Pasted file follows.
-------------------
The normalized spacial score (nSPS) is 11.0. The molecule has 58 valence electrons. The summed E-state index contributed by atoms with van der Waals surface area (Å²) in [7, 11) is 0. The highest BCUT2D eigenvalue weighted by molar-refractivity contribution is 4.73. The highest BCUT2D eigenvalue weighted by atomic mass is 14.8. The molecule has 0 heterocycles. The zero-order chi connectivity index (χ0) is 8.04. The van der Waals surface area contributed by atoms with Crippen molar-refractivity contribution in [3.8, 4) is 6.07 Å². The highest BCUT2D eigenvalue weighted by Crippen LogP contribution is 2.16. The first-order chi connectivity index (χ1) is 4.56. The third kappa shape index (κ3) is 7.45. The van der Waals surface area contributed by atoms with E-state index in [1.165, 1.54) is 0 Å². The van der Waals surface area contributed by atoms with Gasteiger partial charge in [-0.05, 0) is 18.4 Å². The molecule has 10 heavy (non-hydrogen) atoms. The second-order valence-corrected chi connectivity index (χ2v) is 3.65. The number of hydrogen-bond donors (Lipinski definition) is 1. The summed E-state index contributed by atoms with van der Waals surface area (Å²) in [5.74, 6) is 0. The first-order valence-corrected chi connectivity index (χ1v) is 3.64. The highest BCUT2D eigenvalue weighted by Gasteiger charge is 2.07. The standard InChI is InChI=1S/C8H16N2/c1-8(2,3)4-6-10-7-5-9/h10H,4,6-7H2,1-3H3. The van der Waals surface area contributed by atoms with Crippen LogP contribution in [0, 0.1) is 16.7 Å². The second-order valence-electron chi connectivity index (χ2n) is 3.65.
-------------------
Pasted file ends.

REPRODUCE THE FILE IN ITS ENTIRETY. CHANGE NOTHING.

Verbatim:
The normalized spacial score (nSPS) is 11.0. The molecule has 58 valence electrons. The summed E-state index contributed by atoms with van der Waals surface area (Å²) in [7, 11) is 0. The highest BCUT2D eigenvalue weighted by molar-refractivity contribution is 4.73. The highest BCUT2D eigenvalue weighted by atomic mass is 14.8. The molecule has 0 heterocycles. The zero-order chi connectivity index (χ0) is 8.04. The van der Waals surface area contributed by atoms with Crippen molar-refractivity contribution in [3.8, 4) is 6.07 Å². The highest BCUT2D eigenvalue weighted by Crippen LogP contribution is 2.16. The first-order chi connectivity index (χ1) is 4.56. The third kappa shape index (κ3) is 7.45. The van der Waals surface area contributed by atoms with E-state index in [1.165, 1.54) is 0 Å². The van der Waals surface area contributed by atoms with Gasteiger partial charge in [-0.05, 0) is 18.4 Å². The molecule has 10 heavy (non-hydrogen) atoms. The second-order valence-corrected chi connectivity index (χ2v) is 3.65. The number of hydrogen-bond donors (Lipinski definition) is 1. The summed E-state index contributed by atoms with van der Waals surface area (Å²) in [5.74, 6) is 0. The first-order valence-corrected chi connectivity index (χ1v) is 3.64. The highest BCUT2D eigenvalue weighted by Gasteiger charge is 2.07. The standard InChI is InChI=1S/C8H16N2/c1-8(2,3)4-6-10-7-5-9/h10H,4,6-7H2,1-3H3. The van der Waals surface area contributed by atoms with Crippen LogP contribution in [0, 0.1) is 16.7 Å². The second-order valence-electron chi connectivity index (χ2n) is 3.65.